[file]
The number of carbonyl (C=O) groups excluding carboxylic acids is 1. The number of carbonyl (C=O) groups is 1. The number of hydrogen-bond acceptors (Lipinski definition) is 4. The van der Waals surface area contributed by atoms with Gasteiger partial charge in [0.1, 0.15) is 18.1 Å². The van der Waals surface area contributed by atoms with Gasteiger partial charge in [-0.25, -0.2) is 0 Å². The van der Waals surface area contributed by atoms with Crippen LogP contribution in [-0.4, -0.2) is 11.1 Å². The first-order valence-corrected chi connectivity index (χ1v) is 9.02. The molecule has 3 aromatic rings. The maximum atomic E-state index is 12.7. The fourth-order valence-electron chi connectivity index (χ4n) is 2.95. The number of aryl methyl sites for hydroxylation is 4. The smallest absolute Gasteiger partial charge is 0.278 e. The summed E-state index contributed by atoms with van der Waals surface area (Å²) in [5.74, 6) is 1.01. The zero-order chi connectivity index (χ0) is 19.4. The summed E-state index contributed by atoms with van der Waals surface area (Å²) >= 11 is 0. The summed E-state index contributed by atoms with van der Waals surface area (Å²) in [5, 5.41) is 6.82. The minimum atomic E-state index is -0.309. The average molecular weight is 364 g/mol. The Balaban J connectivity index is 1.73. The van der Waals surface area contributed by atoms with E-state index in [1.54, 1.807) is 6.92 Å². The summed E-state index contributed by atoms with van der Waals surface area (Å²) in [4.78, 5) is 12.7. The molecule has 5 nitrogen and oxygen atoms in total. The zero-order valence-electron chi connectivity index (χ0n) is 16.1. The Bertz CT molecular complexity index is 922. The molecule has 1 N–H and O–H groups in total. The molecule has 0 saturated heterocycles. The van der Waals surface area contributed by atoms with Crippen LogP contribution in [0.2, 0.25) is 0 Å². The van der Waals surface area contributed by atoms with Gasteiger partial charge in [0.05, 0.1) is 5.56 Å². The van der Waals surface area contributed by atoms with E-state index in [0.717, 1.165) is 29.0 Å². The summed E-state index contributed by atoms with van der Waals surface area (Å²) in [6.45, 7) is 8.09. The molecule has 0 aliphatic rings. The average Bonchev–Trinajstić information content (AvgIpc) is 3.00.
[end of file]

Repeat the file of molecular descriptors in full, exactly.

The number of carbonyl (C=O) groups excluding carboxylic acids is 1. The number of carbonyl (C=O) groups is 1. The number of hydrogen-bond acceptors (Lipinski definition) is 4. The van der Waals surface area contributed by atoms with Gasteiger partial charge in [0.1, 0.15) is 18.1 Å². The van der Waals surface area contributed by atoms with Gasteiger partial charge in [-0.25, -0.2) is 0 Å². The van der Waals surface area contributed by atoms with Crippen LogP contribution in [-0.4, -0.2) is 11.1 Å². The first-order valence-corrected chi connectivity index (χ1v) is 9.02. The molecule has 3 aromatic rings. The maximum atomic E-state index is 12.7. The fourth-order valence-electron chi connectivity index (χ4n) is 2.95. The number of aryl methyl sites for hydroxylation is 4. The smallest absolute Gasteiger partial charge is 0.278 e. The summed E-state index contributed by atoms with van der Waals surface area (Å²) in [5.74, 6) is 1.01. The zero-order chi connectivity index (χ0) is 19.4. The summed E-state index contributed by atoms with van der Waals surface area (Å²) >= 11 is 0. The summed E-state index contributed by atoms with van der Waals surface area (Å²) in [5, 5.41) is 6.82. The minimum atomic E-state index is -0.309. The average molecular weight is 364 g/mol. The Balaban J connectivity index is 1.73. The van der Waals surface area contributed by atoms with E-state index in [1.54, 1.807) is 6.92 Å². The summed E-state index contributed by atoms with van der Waals surface area (Å²) in [4.78, 5) is 12.7. The molecule has 5 nitrogen and oxygen atoms in total. The zero-order valence-electron chi connectivity index (χ0n) is 16.1. The Bertz CT molecular complexity index is 922. The molecule has 1 N–H and O–H groups in total. The molecule has 0 saturated heterocycles. The van der Waals surface area contributed by atoms with Crippen LogP contribution in [0.2, 0.25) is 0 Å². The van der Waals surface area contributed by atoms with Gasteiger partial charge in [0.05, 0.1) is 5.56 Å². The van der Waals surface area contributed by atoms with E-state index in [0.717, 1.165) is 29.0 Å². The summed E-state index contributed by atoms with van der Waals surface area (Å²) in [6.45, 7) is 8.09. The molecule has 0 aliphatic rings. The average Bonchev–Trinajstić information content (AvgIpc) is 3.00.